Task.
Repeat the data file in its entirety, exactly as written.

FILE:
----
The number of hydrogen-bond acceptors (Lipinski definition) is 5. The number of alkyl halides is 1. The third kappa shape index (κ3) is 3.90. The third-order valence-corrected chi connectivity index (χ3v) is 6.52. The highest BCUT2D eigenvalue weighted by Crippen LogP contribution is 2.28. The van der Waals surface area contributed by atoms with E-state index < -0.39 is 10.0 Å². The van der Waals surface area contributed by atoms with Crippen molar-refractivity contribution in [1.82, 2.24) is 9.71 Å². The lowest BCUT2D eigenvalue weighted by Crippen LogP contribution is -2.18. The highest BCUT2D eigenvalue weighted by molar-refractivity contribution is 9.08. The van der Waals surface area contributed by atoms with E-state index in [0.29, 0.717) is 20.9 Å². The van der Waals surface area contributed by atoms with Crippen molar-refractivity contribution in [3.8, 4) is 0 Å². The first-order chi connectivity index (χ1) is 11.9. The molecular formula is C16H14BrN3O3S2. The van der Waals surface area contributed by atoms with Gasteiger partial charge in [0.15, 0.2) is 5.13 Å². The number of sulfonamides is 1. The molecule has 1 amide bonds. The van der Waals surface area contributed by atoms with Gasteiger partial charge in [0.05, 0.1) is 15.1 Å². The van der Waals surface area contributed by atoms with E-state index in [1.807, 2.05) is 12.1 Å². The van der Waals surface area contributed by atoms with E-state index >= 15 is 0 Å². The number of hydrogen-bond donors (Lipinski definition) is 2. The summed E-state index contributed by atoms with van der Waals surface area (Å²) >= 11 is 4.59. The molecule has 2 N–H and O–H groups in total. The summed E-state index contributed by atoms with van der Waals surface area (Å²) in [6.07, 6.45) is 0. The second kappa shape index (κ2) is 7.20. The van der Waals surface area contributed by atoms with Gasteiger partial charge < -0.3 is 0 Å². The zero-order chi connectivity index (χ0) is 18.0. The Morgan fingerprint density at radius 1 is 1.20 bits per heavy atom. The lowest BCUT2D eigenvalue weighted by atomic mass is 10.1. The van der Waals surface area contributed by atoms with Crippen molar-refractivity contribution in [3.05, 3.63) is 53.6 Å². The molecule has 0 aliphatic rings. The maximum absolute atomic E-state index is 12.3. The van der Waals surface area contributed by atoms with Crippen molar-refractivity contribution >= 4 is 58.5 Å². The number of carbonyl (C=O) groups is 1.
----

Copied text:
The number of hydrogen-bond acceptors (Lipinski definition) is 5. The number of alkyl halides is 1. The third kappa shape index (κ3) is 3.90. The third-order valence-corrected chi connectivity index (χ3v) is 6.52. The highest BCUT2D eigenvalue weighted by Crippen LogP contribution is 2.28. The van der Waals surface area contributed by atoms with E-state index < -0.39 is 10.0 Å². The van der Waals surface area contributed by atoms with Crippen molar-refractivity contribution in [1.82, 2.24) is 9.71 Å². The lowest BCUT2D eigenvalue weighted by Crippen LogP contribution is -2.18. The highest BCUT2D eigenvalue weighted by molar-refractivity contribution is 9.08. The van der Waals surface area contributed by atoms with E-state index in [0.29, 0.717) is 20.9 Å². The van der Waals surface area contributed by atoms with Crippen molar-refractivity contribution in [3.8, 4) is 0 Å². The first-order chi connectivity index (χ1) is 11.9. The molecular formula is C16H14BrN3O3S2. The van der Waals surface area contributed by atoms with Gasteiger partial charge in [0.15, 0.2) is 5.13 Å². The number of sulfonamides is 1. The molecule has 1 amide bonds. The van der Waals surface area contributed by atoms with Gasteiger partial charge in [0.05, 0.1) is 15.1 Å². The van der Waals surface area contributed by atoms with E-state index in [1.807, 2.05) is 12.1 Å². The van der Waals surface area contributed by atoms with E-state index >= 15 is 0 Å². The number of hydrogen-bond donors (Lipinski definition) is 2. The summed E-state index contributed by atoms with van der Waals surface area (Å²) >= 11 is 4.59. The molecule has 2 N–H and O–H groups in total. The summed E-state index contributed by atoms with van der Waals surface area (Å²) in [6.07, 6.45) is 0. The second kappa shape index (κ2) is 7.20. The van der Waals surface area contributed by atoms with Gasteiger partial charge < -0.3 is 0 Å². The zero-order chi connectivity index (χ0) is 18.0. The Morgan fingerprint density at radius 1 is 1.20 bits per heavy atom. The lowest BCUT2D eigenvalue weighted by atomic mass is 10.1. The van der Waals surface area contributed by atoms with Crippen molar-refractivity contribution in [3.05, 3.63) is 53.6 Å². The molecule has 0 aliphatic rings. The maximum absolute atomic E-state index is 12.3. The van der Waals surface area contributed by atoms with Crippen molar-refractivity contribution >= 4 is 58.5 Å². The number of carbonyl (C=O) groups is 1.